Advertisement

Nationwide round-up

Font Size

JUSTICE Secretary Menardo Guevarra — PCOO.GOV.PH

Justice chief tells law enforcement agencies to beef up cybercrime units

THE GOVERNMENT should improve strategies in combating cybercrime, especially with the continuing quarantine restrictions due to the coronavirus outbreak, Justice Secretary Menardo I. Guevarra said. “It is expected that during these pandemic times, where direct personal interactions are reduced, more crimes will be committed in cyberspace,” he told reporters via Viber, “It is therefore imperative that law enforcement agencies beef up their cybercrime units, upgrade their technologies, and enhance their investigative capabilities.” Mr. Guevarra said the cybercrime focus should be on frauds, financial crimes, online exploitation of women and children, and human trafficking, among others. The Department of Justice (DoJ), in a statement Sunday, said the top three most prevalent crimes in the Philippines from March to June 2020 were phishing, online selling scam, and “proliferation of misinformation that tends to cause panic among the public.” In May, the DoJ also reported that cases of online sexual exploitation of children from March to May 2020, when strict lockdown was implemented, reached 279,166, more than triple the 76,561 cases reported last year. Justice Undersecretary Markk L. Perete said cases of phishing, online scams and fake news were more than the cases of sexual exploitation of children. — Vann Marlo M. Villegas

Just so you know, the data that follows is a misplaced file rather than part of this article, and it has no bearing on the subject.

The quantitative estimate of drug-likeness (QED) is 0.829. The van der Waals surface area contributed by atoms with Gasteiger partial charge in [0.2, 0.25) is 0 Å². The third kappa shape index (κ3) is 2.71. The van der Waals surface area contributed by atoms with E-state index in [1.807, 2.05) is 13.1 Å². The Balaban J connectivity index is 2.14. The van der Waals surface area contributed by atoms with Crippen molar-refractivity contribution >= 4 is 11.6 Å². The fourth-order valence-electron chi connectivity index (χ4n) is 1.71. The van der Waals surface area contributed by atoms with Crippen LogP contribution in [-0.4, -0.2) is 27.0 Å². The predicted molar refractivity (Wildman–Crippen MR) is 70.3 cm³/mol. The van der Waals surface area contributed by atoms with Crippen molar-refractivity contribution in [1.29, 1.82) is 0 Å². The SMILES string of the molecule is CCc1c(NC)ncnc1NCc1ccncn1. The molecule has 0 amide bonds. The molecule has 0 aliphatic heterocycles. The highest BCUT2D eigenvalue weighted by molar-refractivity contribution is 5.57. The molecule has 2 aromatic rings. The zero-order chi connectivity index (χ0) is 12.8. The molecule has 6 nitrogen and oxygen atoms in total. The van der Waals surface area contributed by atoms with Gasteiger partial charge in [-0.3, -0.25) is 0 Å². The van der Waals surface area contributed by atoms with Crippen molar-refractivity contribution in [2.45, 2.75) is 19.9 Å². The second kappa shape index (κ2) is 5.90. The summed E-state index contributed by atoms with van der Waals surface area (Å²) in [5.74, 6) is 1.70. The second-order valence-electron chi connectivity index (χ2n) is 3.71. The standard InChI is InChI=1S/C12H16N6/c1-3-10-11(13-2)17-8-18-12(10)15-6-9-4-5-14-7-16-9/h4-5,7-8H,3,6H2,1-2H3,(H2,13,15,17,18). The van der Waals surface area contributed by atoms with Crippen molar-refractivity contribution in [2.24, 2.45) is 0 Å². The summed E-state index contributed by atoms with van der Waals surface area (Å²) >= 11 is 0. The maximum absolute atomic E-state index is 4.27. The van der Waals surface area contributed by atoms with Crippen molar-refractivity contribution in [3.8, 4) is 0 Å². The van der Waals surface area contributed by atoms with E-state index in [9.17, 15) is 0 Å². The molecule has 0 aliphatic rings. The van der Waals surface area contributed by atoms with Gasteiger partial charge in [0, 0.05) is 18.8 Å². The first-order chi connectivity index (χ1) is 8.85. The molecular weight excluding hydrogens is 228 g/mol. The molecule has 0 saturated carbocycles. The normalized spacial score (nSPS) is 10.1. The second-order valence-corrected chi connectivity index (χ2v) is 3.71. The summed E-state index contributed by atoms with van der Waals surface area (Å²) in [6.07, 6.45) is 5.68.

Comelec resumes case proceedings

THE COMMISSION on Elections (Comelec) will reopen this week for physical submission of pleadings and other court submissions under a skeletal workforce, and allow video conferencing for hearings. During the strict quarantine period, election-related complaints were only accepted through electronic filing. In Resolution No. 10673 promulgated on June 25, the Comelec approved the resumption of the following processes: filing of pleadings, comments, motions, briefs, or memoranda; setting of raffle of cases, hearings, preliminary conferences, and marking of exhibits; scheduling of inventory and recount of election contests; promulgation of resolutions; and payment of administrative fines. Hearings/investigations/inquiries, including preliminary conferences and marking of exhibits can be done through video conference except for cases on election offense. — Gillian M. Cortez





Advertisement